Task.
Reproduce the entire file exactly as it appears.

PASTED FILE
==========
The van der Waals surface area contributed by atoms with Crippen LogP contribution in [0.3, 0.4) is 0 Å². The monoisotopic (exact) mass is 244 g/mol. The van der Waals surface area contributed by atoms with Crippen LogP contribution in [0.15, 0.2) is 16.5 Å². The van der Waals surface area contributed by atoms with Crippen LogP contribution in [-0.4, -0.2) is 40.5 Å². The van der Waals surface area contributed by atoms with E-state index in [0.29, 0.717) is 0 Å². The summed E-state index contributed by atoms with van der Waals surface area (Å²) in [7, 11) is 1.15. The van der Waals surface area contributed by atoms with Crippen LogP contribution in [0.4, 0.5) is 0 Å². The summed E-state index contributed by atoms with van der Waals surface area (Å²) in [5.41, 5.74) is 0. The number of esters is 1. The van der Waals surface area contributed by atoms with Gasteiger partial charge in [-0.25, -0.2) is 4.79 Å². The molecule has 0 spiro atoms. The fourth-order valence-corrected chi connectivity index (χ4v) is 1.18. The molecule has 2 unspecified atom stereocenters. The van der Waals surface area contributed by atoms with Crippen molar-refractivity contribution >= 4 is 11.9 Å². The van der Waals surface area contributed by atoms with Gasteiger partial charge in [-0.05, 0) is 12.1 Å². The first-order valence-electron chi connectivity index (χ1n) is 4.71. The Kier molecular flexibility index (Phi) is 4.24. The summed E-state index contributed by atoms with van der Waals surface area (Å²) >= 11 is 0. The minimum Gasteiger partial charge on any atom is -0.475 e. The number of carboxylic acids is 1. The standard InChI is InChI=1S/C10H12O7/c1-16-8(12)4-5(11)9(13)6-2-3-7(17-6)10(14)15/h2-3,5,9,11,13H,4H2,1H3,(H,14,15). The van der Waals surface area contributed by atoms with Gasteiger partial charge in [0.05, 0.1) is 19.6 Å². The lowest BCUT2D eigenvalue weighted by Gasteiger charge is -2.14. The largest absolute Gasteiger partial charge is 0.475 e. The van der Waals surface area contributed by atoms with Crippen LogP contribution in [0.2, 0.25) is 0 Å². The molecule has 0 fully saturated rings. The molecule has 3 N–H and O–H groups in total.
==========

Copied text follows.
The van der Waals surface area contributed by atoms with Crippen LogP contribution in [0.3, 0.4) is 0 Å². The monoisotopic (exact) mass is 244 g/mol. The van der Waals surface area contributed by atoms with Crippen LogP contribution in [0.15, 0.2) is 16.5 Å². The van der Waals surface area contributed by atoms with Crippen LogP contribution in [-0.4, -0.2) is 40.5 Å². The van der Waals surface area contributed by atoms with E-state index in [0.29, 0.717) is 0 Å². The summed E-state index contributed by atoms with van der Waals surface area (Å²) in [7, 11) is 1.15. The van der Waals surface area contributed by atoms with Crippen LogP contribution in [0.4, 0.5) is 0 Å². The summed E-state index contributed by atoms with van der Waals surface area (Å²) in [5.41, 5.74) is 0. The number of esters is 1. The van der Waals surface area contributed by atoms with Gasteiger partial charge in [-0.25, -0.2) is 4.79 Å². The molecule has 0 spiro atoms. The fourth-order valence-corrected chi connectivity index (χ4v) is 1.18. The molecule has 2 unspecified atom stereocenters. The van der Waals surface area contributed by atoms with Crippen molar-refractivity contribution >= 4 is 11.9 Å². The van der Waals surface area contributed by atoms with Gasteiger partial charge in [-0.05, 0) is 12.1 Å². The first-order valence-electron chi connectivity index (χ1n) is 4.71. The Kier molecular flexibility index (Phi) is 4.24. The summed E-state index contributed by atoms with van der Waals surface area (Å²) >= 11 is 0. The minimum Gasteiger partial charge on any atom is -0.475 e. The number of carboxylic acids is 1. The standard InChI is InChI=1S/C10H12O7/c1-16-8(12)4-5(11)9(13)6-2-3-7(17-6)10(14)15/h2-3,5,9,11,13H,4H2,1H3,(H,14,15). The van der Waals surface area contributed by atoms with Gasteiger partial charge in [0.05, 0.1) is 19.6 Å². The lowest BCUT2D eigenvalue weighted by Gasteiger charge is -2.14. The largest absolute Gasteiger partial charge is 0.475 e. The van der Waals surface area contributed by atoms with Crippen LogP contribution in [0.2, 0.25) is 0 Å². The molecule has 0 fully saturated rings. The molecule has 3 N–H and O–H groups in total.